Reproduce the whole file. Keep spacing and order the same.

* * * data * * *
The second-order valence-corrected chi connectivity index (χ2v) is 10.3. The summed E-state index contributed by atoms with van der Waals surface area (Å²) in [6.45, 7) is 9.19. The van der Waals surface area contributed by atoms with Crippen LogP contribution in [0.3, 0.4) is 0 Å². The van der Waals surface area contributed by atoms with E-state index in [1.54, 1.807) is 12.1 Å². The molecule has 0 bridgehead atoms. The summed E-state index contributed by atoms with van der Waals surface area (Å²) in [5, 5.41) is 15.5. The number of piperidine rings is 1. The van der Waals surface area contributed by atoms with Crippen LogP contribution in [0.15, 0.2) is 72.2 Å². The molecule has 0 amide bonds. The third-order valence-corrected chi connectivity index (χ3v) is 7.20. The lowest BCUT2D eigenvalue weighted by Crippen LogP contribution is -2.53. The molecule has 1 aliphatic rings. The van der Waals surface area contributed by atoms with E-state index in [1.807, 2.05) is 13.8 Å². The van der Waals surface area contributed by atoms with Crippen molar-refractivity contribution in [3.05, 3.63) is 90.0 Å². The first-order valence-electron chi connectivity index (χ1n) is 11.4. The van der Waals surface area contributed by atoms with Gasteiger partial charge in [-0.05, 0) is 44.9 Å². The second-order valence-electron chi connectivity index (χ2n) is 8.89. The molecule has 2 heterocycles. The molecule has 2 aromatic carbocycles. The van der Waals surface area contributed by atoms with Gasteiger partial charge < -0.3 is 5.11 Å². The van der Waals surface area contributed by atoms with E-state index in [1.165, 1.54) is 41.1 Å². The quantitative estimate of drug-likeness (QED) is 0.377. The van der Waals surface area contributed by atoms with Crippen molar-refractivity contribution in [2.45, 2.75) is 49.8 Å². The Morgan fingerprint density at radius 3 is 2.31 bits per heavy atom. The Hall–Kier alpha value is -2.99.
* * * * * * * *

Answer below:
The second-order valence-corrected chi connectivity index (χ2v) is 10.3. The summed E-state index contributed by atoms with van der Waals surface area (Å²) in [6.45, 7) is 9.19. The van der Waals surface area contributed by atoms with Crippen LogP contribution in [0.3, 0.4) is 0 Å². The van der Waals surface area contributed by atoms with E-state index in [1.54, 1.807) is 12.1 Å². The molecule has 0 bridgehead atoms. The summed E-state index contributed by atoms with van der Waals surface area (Å²) in [5, 5.41) is 15.5. The number of piperidine rings is 1. The van der Waals surface area contributed by atoms with Crippen LogP contribution in [0.15, 0.2) is 72.2 Å². The molecule has 0 amide bonds. The third-order valence-corrected chi connectivity index (χ3v) is 7.20. The lowest BCUT2D eigenvalue weighted by Crippen LogP contribution is -2.53. The molecule has 1 aliphatic rings. The van der Waals surface area contributed by atoms with E-state index in [1.807, 2.05) is 13.8 Å². The van der Waals surface area contributed by atoms with Crippen molar-refractivity contribution in [3.05, 3.63) is 90.0 Å². The first-order valence-electron chi connectivity index (χ1n) is 11.4. The van der Waals surface area contributed by atoms with Gasteiger partial charge in [-0.05, 0) is 44.9 Å². The second-order valence-electron chi connectivity index (χ2n) is 8.89. The molecule has 2 heterocycles. The molecule has 2 aromatic carbocycles. The van der Waals surface area contributed by atoms with Gasteiger partial charge < -0.3 is 5.11 Å². The van der Waals surface area contributed by atoms with E-state index in [1.165, 1.54) is 41.1 Å². The quantitative estimate of drug-likeness (QED) is 0.377. The van der Waals surface area contributed by atoms with Crippen molar-refractivity contribution in [2.45, 2.75) is 49.8 Å². The Morgan fingerprint density at radius 3 is 2.31 bits per heavy atom. The Hall–Kier alpha value is -2.99.